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U.N. Sanctions Collapsing in Iraq

November 2, 2000

BAGHDAD, Iraq (AP) _ U.N. sanctions against Iraq are crumbling, Vice President Taha Yassin Ramadan said Wednesday, citing broad foreign participation in this year’s Baghdad International Fair despite restrictions.

``The embargo has started fizzling ... with all the excuses for keeping it in place falling away,″ Ramadan said in an address at the fair.

Jordanian Prime Minister Ali Abu-Ragheb arrived Wednesday in the first such visit by a high-ranking Arab official _ the latest sign of the growing support in the face of the sanctions imposed on Iraq for invading Kuwait in 1990.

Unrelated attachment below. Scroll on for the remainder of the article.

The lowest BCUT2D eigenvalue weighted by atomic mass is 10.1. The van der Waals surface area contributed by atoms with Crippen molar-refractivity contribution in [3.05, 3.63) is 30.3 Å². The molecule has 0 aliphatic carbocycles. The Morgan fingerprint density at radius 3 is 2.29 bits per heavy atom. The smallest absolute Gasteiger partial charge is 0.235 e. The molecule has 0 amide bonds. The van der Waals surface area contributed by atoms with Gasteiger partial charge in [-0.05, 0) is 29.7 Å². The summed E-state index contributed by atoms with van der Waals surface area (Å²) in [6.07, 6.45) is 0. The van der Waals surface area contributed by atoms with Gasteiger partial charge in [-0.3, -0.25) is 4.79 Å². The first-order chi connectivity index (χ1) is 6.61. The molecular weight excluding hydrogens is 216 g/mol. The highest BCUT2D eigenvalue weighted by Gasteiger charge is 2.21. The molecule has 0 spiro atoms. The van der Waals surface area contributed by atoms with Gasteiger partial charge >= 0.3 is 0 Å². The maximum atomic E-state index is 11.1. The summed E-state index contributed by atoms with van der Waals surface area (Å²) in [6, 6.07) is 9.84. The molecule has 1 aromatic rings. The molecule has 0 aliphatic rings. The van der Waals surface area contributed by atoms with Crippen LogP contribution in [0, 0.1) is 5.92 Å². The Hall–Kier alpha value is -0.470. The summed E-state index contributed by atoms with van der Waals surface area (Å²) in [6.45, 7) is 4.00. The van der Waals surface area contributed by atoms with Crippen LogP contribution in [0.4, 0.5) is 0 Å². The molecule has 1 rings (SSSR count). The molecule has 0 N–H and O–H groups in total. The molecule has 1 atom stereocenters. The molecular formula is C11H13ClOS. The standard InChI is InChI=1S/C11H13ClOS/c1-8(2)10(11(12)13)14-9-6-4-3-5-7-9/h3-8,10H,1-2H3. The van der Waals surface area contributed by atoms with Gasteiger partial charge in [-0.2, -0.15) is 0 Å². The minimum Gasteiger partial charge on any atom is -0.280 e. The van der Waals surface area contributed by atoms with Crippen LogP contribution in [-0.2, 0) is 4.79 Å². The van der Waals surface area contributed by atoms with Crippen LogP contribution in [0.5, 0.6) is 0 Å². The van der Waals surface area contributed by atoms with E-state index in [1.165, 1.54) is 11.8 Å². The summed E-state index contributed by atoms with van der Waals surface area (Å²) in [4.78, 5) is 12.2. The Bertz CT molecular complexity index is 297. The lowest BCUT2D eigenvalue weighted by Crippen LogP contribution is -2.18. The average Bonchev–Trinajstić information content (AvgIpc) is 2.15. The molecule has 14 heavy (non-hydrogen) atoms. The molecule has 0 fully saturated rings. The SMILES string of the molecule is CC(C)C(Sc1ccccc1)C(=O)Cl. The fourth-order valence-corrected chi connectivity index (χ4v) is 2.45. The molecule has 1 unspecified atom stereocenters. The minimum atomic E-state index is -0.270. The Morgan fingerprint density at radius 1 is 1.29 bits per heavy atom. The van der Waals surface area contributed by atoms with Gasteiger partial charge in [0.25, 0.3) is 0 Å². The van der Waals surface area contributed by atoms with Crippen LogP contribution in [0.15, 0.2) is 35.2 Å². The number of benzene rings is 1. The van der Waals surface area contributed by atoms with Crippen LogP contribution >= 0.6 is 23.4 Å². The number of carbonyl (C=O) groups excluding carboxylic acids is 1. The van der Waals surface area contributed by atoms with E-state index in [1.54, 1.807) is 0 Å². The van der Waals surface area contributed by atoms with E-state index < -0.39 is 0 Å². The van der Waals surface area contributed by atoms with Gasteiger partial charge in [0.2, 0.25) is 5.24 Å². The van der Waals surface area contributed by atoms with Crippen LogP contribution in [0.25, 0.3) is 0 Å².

Iraqi officials hope his visit will usher in a new era in Iraq’s relations with neighboring Jordan and the rest of the Arab world.

U.N. rules restrict civilian flights to Iraq. It was not clear whether Abu-Ragheb had obtained U.N. clearance for the flight.

The United States advised Jordan not to make the visit, State Department spokesman Richard Boucher said Wednesday in Washington. He said the sanctions remain effective, despite Iraq’s improving relations with some Arab countries.

The United States and Britain are the main proponents of keeping the sanctions in place until Iraq proves it has surrendered weapons of mass destruction.

Iraqi officials said foreign trade officials from 12 countries and 18,000 businesspeople from 45 countries were attending the fair.

Those attending the fair were hoping to expand exports to Iraq under an exception to the sanctions that allows Iraq to export oil as long as the proceeds are used to buy food, medicine and humanitarian goods for its people.

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